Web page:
L'Arca International N° 134
During the first two decades of this new millennium, Milan is certainly the European city that has built and keeps on building most new works of architecture of the highest design standard, without the people who have supported and organised this enterprise actually realising they have triggered off a public planning and private investment process that is most definitely changing the city’s image through these high-quality projects. Now, fifty years later, it would seem that time has stood still and the city is once again experiencing that old-fashioned thirst for modernity starting with Masisimiliano Fuksas’s Trade Fair and the City Life project, a new luxury neighbourhood featuring buildings designed by Libeskind, Isozaki and Zaha Hadid, which is currently being completed in the Porta Nuova district where the people of Milan congregate together and have fun.
It would be wonderful if this desire for inner-city innovation in Milan could continue for the next few decades and it will provided the programmatic agreement between the City Council, Regional Council and Railways about the reuse of seven old railway stations in Milan actually comes to fruition. Seven major areas around the city, which, if transformed in line with the latest designs and a spirit of innovation/action geared to the future (when society will most certainly undergo major changes in quality standards and mobility), will allow Milan, as is already partly the case, to become a fine example for the whole of Europe able to compete with cities like Paris and London. The current situation is already com promised by the appetites of architects (15,000 in Milan alone and 150,000 in Italy) and investors, who keep wading in with proposals without first clarifying the quantitative-innovative parameters, which, of course, should be extremely high and surprising.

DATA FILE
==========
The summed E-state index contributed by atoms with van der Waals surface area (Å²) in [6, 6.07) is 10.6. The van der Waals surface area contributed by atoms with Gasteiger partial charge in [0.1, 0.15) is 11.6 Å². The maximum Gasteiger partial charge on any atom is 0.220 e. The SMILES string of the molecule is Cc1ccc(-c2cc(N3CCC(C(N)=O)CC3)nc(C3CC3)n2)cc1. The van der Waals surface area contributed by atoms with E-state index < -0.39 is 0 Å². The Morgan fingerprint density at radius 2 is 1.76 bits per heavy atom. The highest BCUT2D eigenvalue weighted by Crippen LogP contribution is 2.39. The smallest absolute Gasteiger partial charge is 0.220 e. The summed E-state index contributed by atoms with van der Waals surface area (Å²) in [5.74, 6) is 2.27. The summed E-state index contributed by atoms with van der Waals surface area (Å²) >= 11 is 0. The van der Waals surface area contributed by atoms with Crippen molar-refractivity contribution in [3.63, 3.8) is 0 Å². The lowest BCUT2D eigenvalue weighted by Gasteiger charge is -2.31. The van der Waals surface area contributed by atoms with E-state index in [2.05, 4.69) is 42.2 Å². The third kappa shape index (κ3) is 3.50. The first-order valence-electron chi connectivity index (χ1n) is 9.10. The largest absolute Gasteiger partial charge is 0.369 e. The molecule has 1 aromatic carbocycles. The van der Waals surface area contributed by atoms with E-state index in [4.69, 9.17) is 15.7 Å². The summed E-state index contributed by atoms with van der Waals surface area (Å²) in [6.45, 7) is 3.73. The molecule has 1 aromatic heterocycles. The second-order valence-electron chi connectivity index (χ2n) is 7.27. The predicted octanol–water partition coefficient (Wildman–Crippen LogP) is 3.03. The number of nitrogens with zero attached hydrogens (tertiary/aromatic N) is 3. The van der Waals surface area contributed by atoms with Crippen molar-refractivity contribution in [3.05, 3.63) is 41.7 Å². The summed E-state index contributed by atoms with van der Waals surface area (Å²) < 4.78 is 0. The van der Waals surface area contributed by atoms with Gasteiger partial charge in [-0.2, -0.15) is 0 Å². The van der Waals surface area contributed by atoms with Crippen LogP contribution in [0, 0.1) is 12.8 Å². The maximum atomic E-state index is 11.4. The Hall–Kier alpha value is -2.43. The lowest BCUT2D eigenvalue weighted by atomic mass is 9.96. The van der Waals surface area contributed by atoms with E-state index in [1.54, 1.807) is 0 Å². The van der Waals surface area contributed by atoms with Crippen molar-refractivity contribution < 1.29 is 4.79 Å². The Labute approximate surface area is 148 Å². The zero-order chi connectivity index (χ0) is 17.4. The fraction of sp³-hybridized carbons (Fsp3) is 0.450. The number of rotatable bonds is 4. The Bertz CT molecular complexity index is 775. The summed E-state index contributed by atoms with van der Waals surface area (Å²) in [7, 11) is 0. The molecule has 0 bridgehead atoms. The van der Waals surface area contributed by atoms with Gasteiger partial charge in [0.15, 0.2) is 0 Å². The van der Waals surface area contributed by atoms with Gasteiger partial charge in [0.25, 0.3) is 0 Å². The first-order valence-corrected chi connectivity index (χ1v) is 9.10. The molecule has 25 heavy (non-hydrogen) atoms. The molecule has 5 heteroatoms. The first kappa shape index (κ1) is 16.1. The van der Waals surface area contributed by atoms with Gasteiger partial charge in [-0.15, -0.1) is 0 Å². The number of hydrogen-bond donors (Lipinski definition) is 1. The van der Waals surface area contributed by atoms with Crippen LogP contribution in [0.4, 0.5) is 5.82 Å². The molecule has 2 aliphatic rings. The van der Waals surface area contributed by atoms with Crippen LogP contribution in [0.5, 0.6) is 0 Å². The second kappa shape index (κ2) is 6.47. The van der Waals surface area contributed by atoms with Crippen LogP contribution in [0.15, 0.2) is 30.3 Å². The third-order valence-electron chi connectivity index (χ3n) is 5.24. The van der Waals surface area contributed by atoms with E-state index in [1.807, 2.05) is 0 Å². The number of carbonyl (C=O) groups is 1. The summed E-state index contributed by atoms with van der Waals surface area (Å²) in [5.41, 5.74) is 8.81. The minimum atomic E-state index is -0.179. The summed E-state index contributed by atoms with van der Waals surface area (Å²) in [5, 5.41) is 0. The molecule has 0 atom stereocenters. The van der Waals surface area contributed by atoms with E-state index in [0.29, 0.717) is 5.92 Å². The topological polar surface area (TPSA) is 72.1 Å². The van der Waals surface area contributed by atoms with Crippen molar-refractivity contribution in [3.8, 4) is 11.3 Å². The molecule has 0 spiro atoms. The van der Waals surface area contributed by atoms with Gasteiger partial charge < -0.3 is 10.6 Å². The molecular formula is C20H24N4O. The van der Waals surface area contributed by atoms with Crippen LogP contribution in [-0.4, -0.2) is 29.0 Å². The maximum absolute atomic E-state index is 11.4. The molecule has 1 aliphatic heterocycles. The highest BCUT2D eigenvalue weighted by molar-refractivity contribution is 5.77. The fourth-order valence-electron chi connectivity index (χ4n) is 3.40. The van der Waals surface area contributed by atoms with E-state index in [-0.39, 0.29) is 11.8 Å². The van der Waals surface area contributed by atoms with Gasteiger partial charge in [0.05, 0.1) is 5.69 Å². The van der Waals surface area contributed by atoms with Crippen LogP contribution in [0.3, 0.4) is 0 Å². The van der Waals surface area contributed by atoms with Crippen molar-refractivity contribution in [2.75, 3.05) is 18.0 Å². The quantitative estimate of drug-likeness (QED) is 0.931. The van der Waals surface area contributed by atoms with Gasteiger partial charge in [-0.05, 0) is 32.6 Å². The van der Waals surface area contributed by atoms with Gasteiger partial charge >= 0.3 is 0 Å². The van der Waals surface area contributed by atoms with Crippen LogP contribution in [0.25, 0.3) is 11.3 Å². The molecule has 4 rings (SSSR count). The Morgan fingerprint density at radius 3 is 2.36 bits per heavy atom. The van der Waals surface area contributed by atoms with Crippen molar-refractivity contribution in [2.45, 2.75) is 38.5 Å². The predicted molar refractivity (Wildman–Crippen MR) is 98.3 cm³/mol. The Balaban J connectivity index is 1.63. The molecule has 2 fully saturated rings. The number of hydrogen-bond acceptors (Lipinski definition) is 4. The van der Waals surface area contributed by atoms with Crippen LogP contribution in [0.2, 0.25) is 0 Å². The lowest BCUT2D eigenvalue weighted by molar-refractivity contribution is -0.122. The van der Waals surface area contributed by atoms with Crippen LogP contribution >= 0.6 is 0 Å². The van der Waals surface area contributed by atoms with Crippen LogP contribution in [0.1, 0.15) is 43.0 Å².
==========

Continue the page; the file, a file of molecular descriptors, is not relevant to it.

I think that, before implementing the usual process of requesting professional teams (even of international status) to compete against each other and then award commissions by choosing from the best projects entered, it would be a good idea to take advantage of this unique opportunity to intervene on the cityscape, simultaneously transforming seven situations that are so important they will finally resolve the issue of the suburbs, social housing and mobility, by calling upon all architects to propose new ideas. A massive international ideas competition, open to everybody, with a unique aim in the history of architecture. A competition compared to which even the famous competition to design the Beaubourg Centre in Paris (a competition that actually led to a new design language we still used today) would fade into insignificance. A competition focused around Milan would most certainly see thousands of architects from all over the world involved, who would most certainly come up with lots of currently unfeasible ideas, which will inevitably help the city to set valid guidelines for the invitational competitions that will inevitably follow.
Let’s hope that the people in charge of public affairs in Milan do not waste this opportunity, as they did when it came to organising the after-the-Expo process. A unique opportunity to promote and boost tourism, investment and interest in the city. We, and everybody else here at the magazine, hope this will be the case, even though the “NOs” still hold sway in Italy at the moment.
Cesare Maria Casati
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